Excerpts from the Jackson Free Press interview with Representative Travis Childers - Childers Unplugged
Did you ask for them? How does that work?
I asked for Agriculture, because when Bennie Thompson was moved up to take over the Homeland Security Committee, it left a vacancy as far as Mississippi went on the Agricultural Committee. ... And that wouldn’t do, because agriculture is still such an important industry in the state.
So you filled a hole there?
Yeah. I felt like I owed it to the people of Mississippi. They need a voice on Agriculture. I’m the new kid on the block, so I figured I’d step up. (Pelosi) placed me on the Financial Services Committee because I’m a businessman. I have a business background. I’ve been a businessman for 31 years, since I was in junior college, so she felt my being a realtor for all that time made the committee a good place for me, and I concur. I’m very pleased with my two assignments.
You know, a lot of grumpy local Republican types seem to think you owe your victory in MS-01 to a rivalry between the Tupelo dirt-haulers and the uppity refugees fleeing Memphis for the Mississippi suburbs in Desoto County.
I know that. I’ve heard all those things they said, but I think it was more a matter of having two clearly distinct personalities in the race. There wasn’t much crossover from people saying, “Well, I kind of like “em both.” There wasn’t much of that, I don’t think. We stood for two totally different segments and two different groups of people. Travis Childers stood for working families. The other guy did not, and it showed. The good thing about that, of course, is there are a lot more working people than anybody else. The working people felt passionate enough about their future and nervous enough about their financial situation to turn out to vote, and you can bet I’m the most appreciative and grateful congressman in this 435-member House.
Getting back to Desoto County, you did find some love there, too, didn’t you?
I sure did. I’m glad somebody noticed that. Let me tell you: My home county (Prentiss) gave me 85 percent of the vote, and I say that with all the humility in my body, but I also got 25 or so percent in Desoto County—that’s the other guy’s home. I got about 5,000 or 6,000 votes there.
Quite the independent, apparently. I notice, for instance, that you haven’t endorsed any presidential candidates, yet. Do you plan to?
Here’s my situation. We’ve been without a congressman for five long months in North Mississippi. We’ve had no representation. Granted, we had our two U.S. senators, but the system’s not set up for long vacancies. For five months we’ve done without. I just feel like the people that I serve and the people I represent want me to get busy with the business of the First Congressional District, represent their interest, and I don’t think they want me meddling in presidential politics, because every hour I spend on any other subject, other than the First District of Mississippi, is an hour away from issues concerning the people I serve.
Can’t spare the 30 minutes to write an endorsement, eh?
Mississippians are an independent-minded group of people, and as far as I’m concerned, they are free to vote for whomever they want to for president. I hope they choose me as their congressman, but that’s about where my personal preferences should stop as far as the voters go. Mind you, I am a Democrat. I don’t think people question my Democratic credentials, but I really don’t want to wade off into this issue, because when I do that, I think it detracts from my mission to be the best congressman this district has ever had.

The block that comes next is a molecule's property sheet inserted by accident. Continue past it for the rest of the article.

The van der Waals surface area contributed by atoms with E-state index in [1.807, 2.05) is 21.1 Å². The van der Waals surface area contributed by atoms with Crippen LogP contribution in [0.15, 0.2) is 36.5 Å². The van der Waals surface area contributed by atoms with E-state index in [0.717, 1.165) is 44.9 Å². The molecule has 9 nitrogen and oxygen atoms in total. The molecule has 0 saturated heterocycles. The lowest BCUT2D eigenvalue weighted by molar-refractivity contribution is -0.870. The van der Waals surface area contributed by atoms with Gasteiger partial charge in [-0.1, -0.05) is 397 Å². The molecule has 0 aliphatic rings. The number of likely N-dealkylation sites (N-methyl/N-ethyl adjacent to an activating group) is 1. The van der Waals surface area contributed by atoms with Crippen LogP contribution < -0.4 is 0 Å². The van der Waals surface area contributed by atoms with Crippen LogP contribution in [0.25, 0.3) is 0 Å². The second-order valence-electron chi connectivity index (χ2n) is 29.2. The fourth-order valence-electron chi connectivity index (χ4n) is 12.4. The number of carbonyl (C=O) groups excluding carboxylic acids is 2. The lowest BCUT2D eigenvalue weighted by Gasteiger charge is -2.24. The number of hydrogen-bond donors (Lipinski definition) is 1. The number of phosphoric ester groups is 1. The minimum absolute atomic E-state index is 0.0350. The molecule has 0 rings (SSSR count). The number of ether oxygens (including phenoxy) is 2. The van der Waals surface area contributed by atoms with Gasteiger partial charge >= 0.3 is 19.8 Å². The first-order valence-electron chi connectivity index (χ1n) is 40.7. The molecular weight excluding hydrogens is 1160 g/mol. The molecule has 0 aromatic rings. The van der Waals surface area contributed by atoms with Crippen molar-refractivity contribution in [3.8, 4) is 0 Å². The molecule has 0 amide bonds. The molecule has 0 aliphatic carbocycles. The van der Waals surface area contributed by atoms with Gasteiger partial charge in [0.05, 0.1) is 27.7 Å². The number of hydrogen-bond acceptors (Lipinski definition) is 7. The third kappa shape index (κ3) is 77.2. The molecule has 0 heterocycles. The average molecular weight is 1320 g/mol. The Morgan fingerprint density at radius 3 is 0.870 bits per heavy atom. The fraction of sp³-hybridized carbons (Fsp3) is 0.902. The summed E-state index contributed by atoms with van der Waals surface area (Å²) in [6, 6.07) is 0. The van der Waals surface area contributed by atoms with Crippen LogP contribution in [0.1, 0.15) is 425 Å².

I know you do a lot of work in the mortgage market. What condition is the market in right now?
Just recently I was named to the Capital Markets Subcommittee, in the Financial Services Committee. I literally got the last seat on that subcommittee, and I can’t wait to pick up on the information coming through that subcommittee. I think it will help me get a greater understanding of what’s going on with the mortgage problems in America.
From what you know already, is there one place to lay the blame, or was this collapse due to a combination of factors?
A lot of lenders and mortgage companies were preying on people who normally would not be able to have afforded the mortgages they were shooting for, but the lender somehow made it work, but then ran the interest rates way, way up. As in most situations, there’s a lot of blame to pass around, but I just don’t think this administration has done everything it can, in a quick enough fashion, to address the issue.
Some would say perhaps the borrowers shouldn’t have engaged in risky loans that allowed them to lie about their income. What’s your response?
I always want to be on the side of the working folks, but working folks sometimes make mistakes, too. Yes, in all honesty, there probably were some folks who weren’t totally truthful in their quest for a loan, and they’re now, sadly, paying the price. But I still think we could have done more to soften the blow. Before Congress adjourns for the year, I think you’ll see some action taken. I can’t give you any real details this early, but I want to be a part of the solution.